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Tartar Lamb - Sixty Metonymies CD (album) cover

SIXTY METONYMIES

Tartar Lamb

RIO/Avant-Prog


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4 stars Rating: B+

They've already made wave upon wave in Kayo Dot (and are sure to make more with the new release scheduled for March '08), but Toby Driver and Mia Matsumiya have also shown that they can do the same in a different setting, in this case the far more minimalist Tartar Lamb. Their debut CD, Sixty Metonymies, is vastly removed from the world of Kayo Dot. There's no metal, no jazz, no post-rock - in fact, there's no rock at all. Instead, the listener is treated to avant-garde (though not entirely inaccessible) classical music.

Whereas Kayo Dot's music is characterized by its climaxes and the buildups to them, there isn't anything comparable in the music of Tartar Lamb. The energy level stays relatively constant for the duration of Sixty Metonymies, and its always low. There isn't the slightest hint at a climax. Why then, is Sixty Metonymies so successful? Because it, quite simply, doesn't need any climaxes to make its point. The lack of climaxes does not imply a lack of tension, and it's indeed the tension that's omnipresent on Sixty Metonymies that makes it such a masterpiece. The tension of each moment draws you to the next, hoping for a resolution, but the resolution isn't delivered until the end of the CD. Sure, each track has it's own mini-resolutions, but there always remains enough tension to keep the listener hanging on.

Not only that, Sixty Metonymies is undeniably beautiful. It may be inaccessible due to the lack of any hooks whatsoever, but it also doesn't have any glaringly avant-garde moments that would scare off the listener. While it may seem boring at first, as repeated listens reveal the substance behind the beauty, it starts to make sense and proves to be a masterpiece. It may not be as exciting as Kayo Dot's music, but it's just as good. Those who don't like Kayo Dot would probably do well to stay away, but if you like what Kayo Dot does so well, Tartar Lamb is the next place to go (along with Toby Driver's excellent solo CD).

Report this review (#162401)
Posted Friday, February 22, 2008 | Review Permalink
4 stars Tartar Lamb is close relative of the ever popular modern avant-garde project Kayo Dot. Kayo Dot, at its core, is a twisted sea of aggressive metallic minimalism, clashing with serene classical music and meditative themes. Here, in Tartar Lamb, Kayo Dot has been stripped entirely of the the metallic edge, and implanted with more obtuse classical avant-garde music. Drums, bass, electronics: all banned. One obvious effect of the changes is the unsoiled organic texture. A second is the musical intimacy between the core personnel: Toby Driver, whose presence and contribution is most prolific, but not dominant, and Mia Matsumiya, whose impeccable violin shapes this album.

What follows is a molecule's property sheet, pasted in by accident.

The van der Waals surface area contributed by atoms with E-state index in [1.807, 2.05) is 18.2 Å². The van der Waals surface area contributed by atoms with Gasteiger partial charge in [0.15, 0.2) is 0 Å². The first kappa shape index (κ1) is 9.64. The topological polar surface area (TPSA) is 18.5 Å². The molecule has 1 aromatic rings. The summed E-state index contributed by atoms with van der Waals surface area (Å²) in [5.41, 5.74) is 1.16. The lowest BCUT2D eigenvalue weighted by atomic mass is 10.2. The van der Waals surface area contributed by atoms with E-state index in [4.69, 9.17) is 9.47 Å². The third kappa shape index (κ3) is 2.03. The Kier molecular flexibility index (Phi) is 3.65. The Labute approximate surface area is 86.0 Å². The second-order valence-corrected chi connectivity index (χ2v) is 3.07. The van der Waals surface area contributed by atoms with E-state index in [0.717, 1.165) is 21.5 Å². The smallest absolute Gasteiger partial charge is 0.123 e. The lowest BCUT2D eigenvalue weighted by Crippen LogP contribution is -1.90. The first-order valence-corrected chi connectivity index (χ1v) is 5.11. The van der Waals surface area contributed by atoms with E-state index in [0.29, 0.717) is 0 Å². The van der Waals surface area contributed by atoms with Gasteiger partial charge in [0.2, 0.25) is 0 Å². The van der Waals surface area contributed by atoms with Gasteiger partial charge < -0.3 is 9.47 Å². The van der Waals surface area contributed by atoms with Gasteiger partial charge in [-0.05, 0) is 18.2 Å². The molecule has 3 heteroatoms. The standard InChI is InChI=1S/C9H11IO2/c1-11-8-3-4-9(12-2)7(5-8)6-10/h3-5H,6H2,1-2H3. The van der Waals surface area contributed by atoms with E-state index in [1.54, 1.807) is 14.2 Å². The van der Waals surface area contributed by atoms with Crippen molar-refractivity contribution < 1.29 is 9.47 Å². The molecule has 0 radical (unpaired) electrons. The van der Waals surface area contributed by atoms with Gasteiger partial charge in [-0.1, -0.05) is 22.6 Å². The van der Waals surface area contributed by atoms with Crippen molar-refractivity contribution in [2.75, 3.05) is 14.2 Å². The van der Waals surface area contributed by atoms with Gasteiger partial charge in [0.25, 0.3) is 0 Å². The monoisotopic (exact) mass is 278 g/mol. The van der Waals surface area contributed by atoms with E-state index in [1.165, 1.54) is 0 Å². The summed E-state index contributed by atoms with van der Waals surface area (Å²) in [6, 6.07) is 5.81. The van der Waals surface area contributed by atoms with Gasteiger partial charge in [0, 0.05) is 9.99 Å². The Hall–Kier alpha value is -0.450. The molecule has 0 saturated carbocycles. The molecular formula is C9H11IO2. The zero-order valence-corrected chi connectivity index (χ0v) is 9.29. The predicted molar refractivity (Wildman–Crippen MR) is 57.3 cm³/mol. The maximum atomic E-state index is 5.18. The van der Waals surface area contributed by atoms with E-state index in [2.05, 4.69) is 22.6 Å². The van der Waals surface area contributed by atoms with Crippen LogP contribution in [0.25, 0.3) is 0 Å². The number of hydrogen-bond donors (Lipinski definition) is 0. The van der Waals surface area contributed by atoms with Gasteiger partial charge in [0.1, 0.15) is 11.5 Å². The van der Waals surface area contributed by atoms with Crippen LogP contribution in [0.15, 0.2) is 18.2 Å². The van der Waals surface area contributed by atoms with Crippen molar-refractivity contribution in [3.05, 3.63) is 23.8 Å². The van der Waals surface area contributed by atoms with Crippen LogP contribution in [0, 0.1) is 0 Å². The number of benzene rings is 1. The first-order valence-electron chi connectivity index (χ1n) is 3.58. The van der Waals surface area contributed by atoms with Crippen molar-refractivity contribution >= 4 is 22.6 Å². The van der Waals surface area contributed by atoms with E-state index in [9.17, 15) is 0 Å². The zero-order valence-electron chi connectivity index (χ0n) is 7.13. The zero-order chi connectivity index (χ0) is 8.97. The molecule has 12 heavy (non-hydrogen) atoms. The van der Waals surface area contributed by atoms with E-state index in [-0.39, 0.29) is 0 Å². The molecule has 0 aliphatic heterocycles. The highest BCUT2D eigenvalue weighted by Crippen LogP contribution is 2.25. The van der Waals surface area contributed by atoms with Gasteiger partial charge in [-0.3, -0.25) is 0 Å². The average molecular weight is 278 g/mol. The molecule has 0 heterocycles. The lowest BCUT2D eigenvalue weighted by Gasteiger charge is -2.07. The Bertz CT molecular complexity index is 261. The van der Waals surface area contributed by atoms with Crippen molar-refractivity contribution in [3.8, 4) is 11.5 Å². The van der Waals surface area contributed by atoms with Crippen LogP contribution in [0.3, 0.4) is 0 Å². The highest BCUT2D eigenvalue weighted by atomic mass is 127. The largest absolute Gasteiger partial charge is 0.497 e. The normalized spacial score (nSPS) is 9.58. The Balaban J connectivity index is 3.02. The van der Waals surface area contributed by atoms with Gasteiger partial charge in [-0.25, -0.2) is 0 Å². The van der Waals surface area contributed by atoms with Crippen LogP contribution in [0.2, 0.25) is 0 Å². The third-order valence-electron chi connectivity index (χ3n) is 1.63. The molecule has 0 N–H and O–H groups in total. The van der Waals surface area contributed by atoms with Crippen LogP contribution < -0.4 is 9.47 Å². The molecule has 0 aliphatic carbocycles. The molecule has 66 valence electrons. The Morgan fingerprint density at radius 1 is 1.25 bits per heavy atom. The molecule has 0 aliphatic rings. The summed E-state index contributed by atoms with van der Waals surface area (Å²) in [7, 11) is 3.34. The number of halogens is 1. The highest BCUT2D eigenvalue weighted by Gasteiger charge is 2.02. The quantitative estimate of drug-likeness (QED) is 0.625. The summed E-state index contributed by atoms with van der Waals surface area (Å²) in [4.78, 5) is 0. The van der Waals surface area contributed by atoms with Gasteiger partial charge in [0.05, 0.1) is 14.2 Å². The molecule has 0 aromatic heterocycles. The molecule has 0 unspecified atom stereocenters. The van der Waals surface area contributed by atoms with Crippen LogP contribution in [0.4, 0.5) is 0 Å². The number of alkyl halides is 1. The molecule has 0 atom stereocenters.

Guests Tim Byrnes Andrew Greenwald contribute trumpet and percussion respectively. Both instruments appear repeatedly and prominently, but not to the extend of the violin or guitar. The trumpet's touch is one of atmosphere and colour; appearing characteristically in layers, sometimes stabbing softly, sometimes washing in waves. Percussion, however, contributes flavour and texture, and appears more liberally, with a distinct free and improvised form. No instrument is under or overplayed, and never appear unless their timing is genuinely perfect.

What I find most appealing about this album is the precision in which it is written. The complexity of this release lies not in the intricacies of the composition, but rather in the sophistication of the vision. There is no sorely impressive musicianship, no flurry of needless notes. Every sound played is done so with the utmost precision and care, and the most is drawn from each single noise. Every note is milked to its maximum, every sound is equal. There's something magically perfect about the composition that draws me so.

At its core, Tartar Lamb is Kayo Dot lacking metal and aggression. It has the organic spirit of a forest left to grow of its own accord, rather than the geometric shape of a city. Its beauty is subtle and may take numerous listens to detect. Sixty Metonymies is a renewing, refreshing, wholly unique experience.

Report this review (#162885)
Posted Thursday, February 28, 2008 | Review Permalink
3 stars Tartar Lamb serves initially as an outlet for Toby Driver to release his guitar/violin duet (augmented with trumpet and percussion from a duo of Friendly Bears). Sixty Metonymies shares with his first solo album in it's leaning towards spacious avant-garde concert music. Dissimilarities arise when one examines the album further as this has a totally different goal, sound, and feel to it.